sector of a plate are picked and studied from the point of view of cult*ural,

morphological, and physiological behavior. They have also noted that

the study of types of bacteria adhering to buried slides has yielded

useful information. Inasmuch as the literature resulting from the application of such methods of study has become too extensive to permit

reviewing separately each contribution, only summary attention will be



given to many observations, and some isolated and unconfirmed reports

will be ignored altogether.

The increased microbial flora within the rhizosphere is predominantly

bacterial. Starkey’s (1931a) data on sweet clover show that bacteria

are 200 times more numerous in the rhizoplane than in root-free soil, and

that fungi and actinomycetes are 10 times more numerous. Thom and

Humfeld (1932) found that the roots of alfalfa, rye, and vetch stimulated

bacteria, fungi, and actinomycetes in the order named. Adati (1939)

noted increases in these groups in the same relative order. Frequently,

t.he rhizosphere effect on fungi and actinomycetes is reported as negligible.

There is direct microscopic evidence that protozoa and microphagow

nematodes are more numerous within the root zone. By cultural means,

Katznelson (1946) has found a twenty-fold increase of protozoa on roots

of mangels grown in manured soil. Further attempt6 to determine

whether other plants exerted a favorable influence on protozoa were not

successful (Katznelson et al., 1948). The fact that protozoa quite frequently increase in numbers following increases in bacterial populations

makes i t probable that the accumulation of bacteria on roots is aceompanied by increased numbers of protozoa.

6. The Fungal Flora of the Rhizosphere

It remains unsettled whether certain species of fungi are preferentially

encouraged by plant roots. Timonin (1940a) failed to find significant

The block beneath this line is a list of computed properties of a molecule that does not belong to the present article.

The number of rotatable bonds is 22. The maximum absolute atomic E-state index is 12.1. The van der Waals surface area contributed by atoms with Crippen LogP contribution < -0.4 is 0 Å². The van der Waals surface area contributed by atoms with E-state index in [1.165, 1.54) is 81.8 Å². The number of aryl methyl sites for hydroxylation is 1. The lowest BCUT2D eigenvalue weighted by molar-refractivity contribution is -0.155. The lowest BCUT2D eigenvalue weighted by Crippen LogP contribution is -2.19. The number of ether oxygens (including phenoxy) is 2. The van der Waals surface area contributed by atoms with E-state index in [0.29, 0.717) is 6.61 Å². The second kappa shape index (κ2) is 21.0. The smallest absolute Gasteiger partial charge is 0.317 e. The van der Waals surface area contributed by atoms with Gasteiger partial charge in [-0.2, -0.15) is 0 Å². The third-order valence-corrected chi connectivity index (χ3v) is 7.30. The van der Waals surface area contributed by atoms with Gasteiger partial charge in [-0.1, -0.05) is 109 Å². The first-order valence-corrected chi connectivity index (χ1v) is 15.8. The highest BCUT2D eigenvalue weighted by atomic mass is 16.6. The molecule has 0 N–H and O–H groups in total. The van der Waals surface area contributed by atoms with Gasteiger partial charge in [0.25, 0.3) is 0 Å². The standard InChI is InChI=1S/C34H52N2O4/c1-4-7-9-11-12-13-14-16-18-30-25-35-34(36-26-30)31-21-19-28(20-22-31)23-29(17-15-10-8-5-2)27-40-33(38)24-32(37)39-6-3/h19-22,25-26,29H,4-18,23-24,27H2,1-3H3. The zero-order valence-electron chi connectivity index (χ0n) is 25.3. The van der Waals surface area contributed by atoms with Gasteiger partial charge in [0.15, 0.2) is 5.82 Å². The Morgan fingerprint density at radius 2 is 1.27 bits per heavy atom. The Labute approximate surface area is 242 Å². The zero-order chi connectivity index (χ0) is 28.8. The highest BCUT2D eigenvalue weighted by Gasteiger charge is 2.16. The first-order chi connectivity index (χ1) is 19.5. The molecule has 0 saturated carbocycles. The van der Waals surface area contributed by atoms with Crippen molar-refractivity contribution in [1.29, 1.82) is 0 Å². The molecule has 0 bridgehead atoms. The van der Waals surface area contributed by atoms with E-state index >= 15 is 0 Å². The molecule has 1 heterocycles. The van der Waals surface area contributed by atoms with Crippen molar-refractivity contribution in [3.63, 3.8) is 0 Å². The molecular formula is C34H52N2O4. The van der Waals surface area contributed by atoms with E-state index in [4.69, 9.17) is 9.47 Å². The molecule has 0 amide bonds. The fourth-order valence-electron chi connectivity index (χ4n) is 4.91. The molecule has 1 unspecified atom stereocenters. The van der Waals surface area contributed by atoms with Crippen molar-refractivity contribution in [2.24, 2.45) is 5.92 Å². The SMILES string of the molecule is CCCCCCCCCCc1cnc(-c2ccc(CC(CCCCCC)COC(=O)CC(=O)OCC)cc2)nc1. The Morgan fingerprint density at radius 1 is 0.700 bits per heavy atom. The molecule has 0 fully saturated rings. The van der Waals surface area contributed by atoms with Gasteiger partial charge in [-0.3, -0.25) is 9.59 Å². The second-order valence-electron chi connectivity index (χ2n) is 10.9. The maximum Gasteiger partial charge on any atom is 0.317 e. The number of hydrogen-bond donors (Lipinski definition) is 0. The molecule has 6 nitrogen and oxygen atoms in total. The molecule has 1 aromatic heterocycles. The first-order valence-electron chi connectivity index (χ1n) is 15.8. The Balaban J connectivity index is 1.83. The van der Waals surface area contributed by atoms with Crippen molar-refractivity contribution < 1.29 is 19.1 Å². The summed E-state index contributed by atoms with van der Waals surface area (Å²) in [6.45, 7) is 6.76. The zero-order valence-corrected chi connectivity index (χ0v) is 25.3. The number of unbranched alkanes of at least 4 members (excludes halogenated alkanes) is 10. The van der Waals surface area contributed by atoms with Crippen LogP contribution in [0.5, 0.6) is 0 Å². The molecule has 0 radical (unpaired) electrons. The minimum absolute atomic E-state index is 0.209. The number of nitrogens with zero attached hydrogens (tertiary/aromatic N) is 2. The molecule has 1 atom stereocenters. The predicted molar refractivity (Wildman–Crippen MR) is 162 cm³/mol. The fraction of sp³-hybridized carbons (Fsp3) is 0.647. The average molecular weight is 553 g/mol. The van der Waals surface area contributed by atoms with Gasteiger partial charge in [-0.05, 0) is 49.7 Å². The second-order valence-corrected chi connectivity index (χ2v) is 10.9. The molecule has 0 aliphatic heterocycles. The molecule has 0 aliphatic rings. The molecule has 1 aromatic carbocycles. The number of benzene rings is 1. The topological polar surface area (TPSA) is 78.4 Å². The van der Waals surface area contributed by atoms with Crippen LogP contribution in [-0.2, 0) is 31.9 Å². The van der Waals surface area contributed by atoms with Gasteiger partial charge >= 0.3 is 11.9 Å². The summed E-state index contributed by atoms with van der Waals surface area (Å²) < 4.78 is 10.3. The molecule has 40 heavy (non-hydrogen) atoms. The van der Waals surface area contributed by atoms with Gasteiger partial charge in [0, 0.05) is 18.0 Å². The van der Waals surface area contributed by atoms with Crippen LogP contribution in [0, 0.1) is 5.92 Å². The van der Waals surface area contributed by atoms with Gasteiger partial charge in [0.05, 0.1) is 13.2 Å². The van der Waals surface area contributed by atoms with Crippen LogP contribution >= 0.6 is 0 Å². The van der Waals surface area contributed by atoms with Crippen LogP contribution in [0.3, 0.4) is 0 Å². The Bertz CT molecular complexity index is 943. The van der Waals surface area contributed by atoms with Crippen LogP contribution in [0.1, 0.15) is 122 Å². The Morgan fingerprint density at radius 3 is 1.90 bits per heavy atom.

differences in the fungal flora of the rhizosphere of seedling wheat, oats,

alfalfa, and clover. Later, he (1941) reported that flax varieties susceptible to disease preferentially encouraged certain genera of fungi.

West and Hildebrand (1941) also noted qualitative differences in the

fungal flora of strawberry roots grown under different treatments for

root rot control, and Clark (1942) found that certain groups of fungi

responded t o cotton roots variously treated. Inasmuch as these observations are complicated by plant treatment and by the factor of disease,

there does not yet appear sufficient evidence to name individual species

of fungi as rhizophilic in habit. Even less is known about t,he response

of individual species of actinomycetes, although the direct microscopic

as well as the cultural evidence indicates some increased growth of this

group about plant roots.

3. T h e Bacterial Flora of the Rhizosphere

a. Physiological and Morphological Characterization. According to

Thom (1935), the microorganisms associated with root surfaces belong

to species active in the decomposition of fresh organic matter in soil, and

not to species associated with the breakdown of humus residues. The

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IV. The Numbers of Microorganisms Associated with Plant Roots